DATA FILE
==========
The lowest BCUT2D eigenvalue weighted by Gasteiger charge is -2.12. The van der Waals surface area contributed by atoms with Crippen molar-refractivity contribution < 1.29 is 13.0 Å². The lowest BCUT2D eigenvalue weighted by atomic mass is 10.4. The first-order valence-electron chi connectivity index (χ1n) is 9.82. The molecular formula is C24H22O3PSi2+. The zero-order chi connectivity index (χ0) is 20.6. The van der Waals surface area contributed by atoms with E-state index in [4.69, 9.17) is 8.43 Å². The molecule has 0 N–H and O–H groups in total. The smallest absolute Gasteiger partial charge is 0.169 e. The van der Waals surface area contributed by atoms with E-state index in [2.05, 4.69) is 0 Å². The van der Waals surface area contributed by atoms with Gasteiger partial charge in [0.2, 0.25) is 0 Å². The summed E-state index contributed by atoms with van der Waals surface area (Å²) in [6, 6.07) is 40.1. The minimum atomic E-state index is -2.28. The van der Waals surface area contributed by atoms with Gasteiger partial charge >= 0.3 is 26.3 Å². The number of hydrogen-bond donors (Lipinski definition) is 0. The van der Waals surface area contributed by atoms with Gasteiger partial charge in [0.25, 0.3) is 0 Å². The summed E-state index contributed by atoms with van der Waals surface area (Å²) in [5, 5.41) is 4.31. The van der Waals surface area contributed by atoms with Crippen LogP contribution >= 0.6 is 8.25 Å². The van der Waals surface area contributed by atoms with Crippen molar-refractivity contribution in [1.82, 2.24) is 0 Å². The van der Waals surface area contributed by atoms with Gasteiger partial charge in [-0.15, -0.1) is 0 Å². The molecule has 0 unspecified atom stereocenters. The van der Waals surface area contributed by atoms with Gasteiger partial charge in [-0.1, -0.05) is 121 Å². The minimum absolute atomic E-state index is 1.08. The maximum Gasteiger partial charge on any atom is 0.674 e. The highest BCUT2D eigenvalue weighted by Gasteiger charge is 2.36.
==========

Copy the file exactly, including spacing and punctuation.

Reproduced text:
The lowest BCUT2D eigenvalue weighted by Gasteiger charge is -2.12. The van der Waals surface area contributed by atoms with Crippen molar-refractivity contribution < 1.29 is 13.0 Å². The lowest BCUT2D eigenvalue weighted by atomic mass is 10.4. The first-order valence-electron chi connectivity index (χ1n) is 9.82. The molecular formula is C24H22O3PSi2+. The zero-order chi connectivity index (χ0) is 20.6. The van der Waals surface area contributed by atoms with E-state index in [4.69, 9.17) is 8.43 Å². The molecule has 0 N–H and O–H groups in total. The smallest absolute Gasteiger partial charge is 0.169 e. The van der Waals surface area contributed by atoms with E-state index in [2.05, 4.69) is 0 Å². The van der Waals surface area contributed by atoms with Gasteiger partial charge in [0.2, 0.25) is 0 Å². The summed E-state index contributed by atoms with van der Waals surface area (Å²) in [6, 6.07) is 40.1. The minimum atomic E-state index is -2.28. The van der Waals surface area contributed by atoms with Gasteiger partial charge >= 0.3 is 26.3 Å². The number of hydrogen-bond donors (Lipinski definition) is 0. The van der Waals surface area contributed by atoms with Gasteiger partial charge in [0.25, 0.3) is 0 Å². The summed E-state index contributed by atoms with van der Waals surface area (Å²) in [5, 5.41) is 4.31. The van der Waals surface area contributed by atoms with Crippen LogP contribution >= 0.6 is 8.25 Å². The van der Waals surface area contributed by atoms with Crippen molar-refractivity contribution in [1.82, 2.24) is 0 Å². The van der Waals surface area contributed by atoms with Gasteiger partial charge in [-0.15, -0.1) is 0 Å². The molecule has 0 unspecified atom stereocenters. The van der Waals surface area contributed by atoms with Gasteiger partial charge in [-0.1, -0.05) is 121 Å². The minimum absolute atomic E-state index is 1.08. The maximum Gasteiger partial charge on any atom is 0.674 e. The highest BCUT2D eigenvalue weighted by Gasteiger charge is 2.36.